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Automobiles body styles are highly variable. Some body styles remain in production, while others become less common or obsolete. They may or may not correlate to a car's price, size or intended market classification. The same car model might be available in multiple body styles comprising a model range. Some distinctions, as with four-wheel drive vs. SUV models or minivan vs. MPV models, the distinction between body style and classification can be particularly narrow.

While body styles have historical and technical definitions, in common usage such definitions are broad and may be ambiguous. For example, one person may call a 4-passenger sport coupé a "sports car", while another may define a sports car strictly as a two-place vehicle.

Styles in current use

4x4 or 4WD ("four-by-four" or "four-wheel drive")
A four-wheeled vehicle with a drivetrain that allows all four wheels to receive power from the engine simultaneously. The terms are usually (but not exclusively) used in Europe and Australia to describe what is referred to in North America as a sport utility vehicle or SUV (see below).
A Buggy is an automobile with wheels that project beyond the vehicle body.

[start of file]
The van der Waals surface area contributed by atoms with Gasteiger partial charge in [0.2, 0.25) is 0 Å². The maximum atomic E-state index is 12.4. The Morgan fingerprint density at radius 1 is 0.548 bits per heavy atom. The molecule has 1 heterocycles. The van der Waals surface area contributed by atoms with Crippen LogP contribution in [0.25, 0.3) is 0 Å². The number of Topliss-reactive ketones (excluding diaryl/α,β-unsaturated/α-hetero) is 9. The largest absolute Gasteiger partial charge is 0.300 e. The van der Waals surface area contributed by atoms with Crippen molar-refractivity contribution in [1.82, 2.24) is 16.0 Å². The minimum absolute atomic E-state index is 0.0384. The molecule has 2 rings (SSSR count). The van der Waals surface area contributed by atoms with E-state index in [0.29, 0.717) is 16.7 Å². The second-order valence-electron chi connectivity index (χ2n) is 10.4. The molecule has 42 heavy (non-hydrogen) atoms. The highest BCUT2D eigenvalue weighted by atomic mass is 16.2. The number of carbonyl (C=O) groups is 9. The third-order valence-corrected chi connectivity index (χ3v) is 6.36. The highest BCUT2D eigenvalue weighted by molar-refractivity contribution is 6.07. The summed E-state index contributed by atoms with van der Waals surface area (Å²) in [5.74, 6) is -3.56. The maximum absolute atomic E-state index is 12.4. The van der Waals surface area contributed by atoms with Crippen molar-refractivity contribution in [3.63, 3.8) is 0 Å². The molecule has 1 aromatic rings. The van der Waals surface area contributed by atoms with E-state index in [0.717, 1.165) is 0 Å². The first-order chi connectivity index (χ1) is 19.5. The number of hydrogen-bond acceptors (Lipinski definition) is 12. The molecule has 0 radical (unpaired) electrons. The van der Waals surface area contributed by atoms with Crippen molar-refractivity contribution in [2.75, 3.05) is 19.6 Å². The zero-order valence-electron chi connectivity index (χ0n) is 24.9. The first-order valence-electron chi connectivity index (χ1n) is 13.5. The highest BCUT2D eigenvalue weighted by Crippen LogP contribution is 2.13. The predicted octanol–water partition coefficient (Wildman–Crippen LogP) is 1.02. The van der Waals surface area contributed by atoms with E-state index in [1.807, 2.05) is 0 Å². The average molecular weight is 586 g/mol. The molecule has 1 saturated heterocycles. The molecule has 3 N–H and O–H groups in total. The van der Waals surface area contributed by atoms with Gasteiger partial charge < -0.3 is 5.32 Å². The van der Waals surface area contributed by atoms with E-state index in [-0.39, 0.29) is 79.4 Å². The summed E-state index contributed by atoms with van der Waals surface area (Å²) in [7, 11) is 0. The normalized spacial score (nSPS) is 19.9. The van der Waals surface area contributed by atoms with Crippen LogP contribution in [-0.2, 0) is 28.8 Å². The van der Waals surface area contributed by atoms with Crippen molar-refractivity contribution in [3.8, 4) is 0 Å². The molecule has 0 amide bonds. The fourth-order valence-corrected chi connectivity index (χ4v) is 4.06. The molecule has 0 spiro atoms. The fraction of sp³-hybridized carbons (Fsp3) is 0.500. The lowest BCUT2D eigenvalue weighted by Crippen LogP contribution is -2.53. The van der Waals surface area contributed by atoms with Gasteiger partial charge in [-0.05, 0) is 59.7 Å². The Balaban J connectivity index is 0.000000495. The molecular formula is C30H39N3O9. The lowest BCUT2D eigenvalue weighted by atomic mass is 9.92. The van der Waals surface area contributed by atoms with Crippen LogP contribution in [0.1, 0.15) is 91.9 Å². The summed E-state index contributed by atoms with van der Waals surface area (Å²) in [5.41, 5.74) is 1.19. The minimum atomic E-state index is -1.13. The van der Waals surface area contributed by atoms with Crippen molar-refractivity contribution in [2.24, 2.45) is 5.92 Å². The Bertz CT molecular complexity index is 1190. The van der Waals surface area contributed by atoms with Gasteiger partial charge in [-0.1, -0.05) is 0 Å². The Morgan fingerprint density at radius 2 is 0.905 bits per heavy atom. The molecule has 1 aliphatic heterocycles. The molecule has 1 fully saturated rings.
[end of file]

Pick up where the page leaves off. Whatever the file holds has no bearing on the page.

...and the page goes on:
Cabrio coach or Semi-convertible
A form of car roof, where a retractable textile cover amounts to a large sunroof. Fundamental to various older designs such as the Citroën 2CV; sometimes an option on modern cars.
A term for a convertible (see below).

A BMW M3 convertible

A body style with a flexible textile folding roof or rigid retracting roof — of highly variable design detail — to allow driving in open or enclosed modes.
A 2-door, 2- or 4-seat car with a fixed roof. Its doors are often longer than those of an equivalent sedan and the rear passenger area smaller; the roof may also be low. In cases where the rear seats are very small and not intended for regular use it is called a 2+2 (pronounced "two plus two"). Originally, a coupé was required to have only one side window per side, but this consideration has not been used for many years.
Coupé utility (ute)
the coupé utility is a passenger-car derived vehicle with coupé passenger cabin lines and an integral cargo bed.
Crossover (or CUV)
A loose marketing term to describe a vehicle that blends features of a SUV with features of a car — especially forgoing the body on frame construction of the SUV in favor of the car's unibody or monocoque construction.
Estate car
British name for a station wagon.
A design where the roof slopes at a smooth angle to the tail of the car, but the rear window does not open as a separate "door".
A style of car roof. Originally referred to a removable solid roof on a convertible; later, also a fixed-roof car whose doors have no fixed window frames, which is designed to resemble such a convertible.

Tata Nano Europa, a compact hatchback

Identified by a rear door including the back window that opens vertically to access a storage area not separated from the rest of the passenger compartment. May be 3 or 5-door and 2 to 5 seats, but generally in the US the tailgate isn't counted making it a 2-door and 4-door.